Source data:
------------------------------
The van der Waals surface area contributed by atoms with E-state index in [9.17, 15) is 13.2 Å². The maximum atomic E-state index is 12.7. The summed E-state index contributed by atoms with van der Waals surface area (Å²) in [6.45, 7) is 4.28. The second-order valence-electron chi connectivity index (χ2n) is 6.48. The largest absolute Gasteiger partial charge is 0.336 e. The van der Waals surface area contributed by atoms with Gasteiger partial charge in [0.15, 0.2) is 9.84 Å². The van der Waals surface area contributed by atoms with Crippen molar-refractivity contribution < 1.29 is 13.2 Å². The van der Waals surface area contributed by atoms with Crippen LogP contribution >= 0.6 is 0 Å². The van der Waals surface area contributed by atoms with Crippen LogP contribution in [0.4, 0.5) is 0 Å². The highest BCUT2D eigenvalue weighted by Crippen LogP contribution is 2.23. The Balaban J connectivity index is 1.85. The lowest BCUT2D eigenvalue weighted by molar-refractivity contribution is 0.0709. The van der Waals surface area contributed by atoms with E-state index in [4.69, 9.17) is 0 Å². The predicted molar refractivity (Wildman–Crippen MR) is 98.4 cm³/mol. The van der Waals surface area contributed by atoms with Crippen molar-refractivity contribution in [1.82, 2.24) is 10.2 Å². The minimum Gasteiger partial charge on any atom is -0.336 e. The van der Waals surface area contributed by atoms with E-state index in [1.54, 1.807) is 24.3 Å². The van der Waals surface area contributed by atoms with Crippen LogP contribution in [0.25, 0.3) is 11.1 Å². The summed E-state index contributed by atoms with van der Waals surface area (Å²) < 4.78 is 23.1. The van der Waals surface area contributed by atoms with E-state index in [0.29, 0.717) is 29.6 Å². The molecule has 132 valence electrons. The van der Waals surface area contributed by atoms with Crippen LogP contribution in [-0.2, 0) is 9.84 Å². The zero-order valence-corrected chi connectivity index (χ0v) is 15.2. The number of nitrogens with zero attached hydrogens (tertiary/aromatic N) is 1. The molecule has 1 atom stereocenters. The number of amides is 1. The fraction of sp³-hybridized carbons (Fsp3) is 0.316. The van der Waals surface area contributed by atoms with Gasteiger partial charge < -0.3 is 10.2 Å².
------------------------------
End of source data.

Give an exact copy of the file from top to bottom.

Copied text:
The van der Waals surface area contributed by atoms with E-state index in [9.17, 15) is 13.2 Å². The maximum atomic E-state index is 12.7. The summed E-state index contributed by atoms with van der Waals surface area (Å²) in [6.45, 7) is 4.28. The second-order valence-electron chi connectivity index (χ2n) is 6.48. The largest absolute Gasteiger partial charge is 0.336 e. The van der Waals surface area contributed by atoms with Gasteiger partial charge in [0.15, 0.2) is 9.84 Å². The van der Waals surface area contributed by atoms with Crippen molar-refractivity contribution < 1.29 is 13.2 Å². The van der Waals surface area contributed by atoms with Crippen LogP contribution >= 0.6 is 0 Å². The van der Waals surface area contributed by atoms with Crippen LogP contribution in [0.4, 0.5) is 0 Å². The highest BCUT2D eigenvalue weighted by Crippen LogP contribution is 2.23. The Balaban J connectivity index is 1.85. The lowest BCUT2D eigenvalue weighted by molar-refractivity contribution is 0.0709. The van der Waals surface area contributed by atoms with E-state index in [4.69, 9.17) is 0 Å². The predicted molar refractivity (Wildman–Crippen MR) is 98.4 cm³/mol. The van der Waals surface area contributed by atoms with Crippen molar-refractivity contribution in [1.82, 2.24) is 10.2 Å². The minimum Gasteiger partial charge on any atom is -0.336 e. The van der Waals surface area contributed by atoms with E-state index in [1.54, 1.807) is 24.3 Å². The van der Waals surface area contributed by atoms with Crippen LogP contribution in [0.25, 0.3) is 11.1 Å². The summed E-state index contributed by atoms with van der Waals surface area (Å²) < 4.78 is 23.1. The van der Waals surface area contributed by atoms with E-state index in [0.29, 0.717) is 29.6 Å². The molecule has 132 valence electrons. The van der Waals surface area contributed by atoms with Crippen LogP contribution in [-0.2, 0) is 9.84 Å². The zero-order valence-corrected chi connectivity index (χ0v) is 15.2. The number of nitrogens with zero attached hydrogens (tertiary/aromatic N) is 1. The molecule has 1 atom stereocenters. The number of amides is 1. The fraction of sp³-hybridized carbons (Fsp3) is 0.316. The van der Waals surface area contributed by atoms with Gasteiger partial charge < -0.3 is 10.2 Å².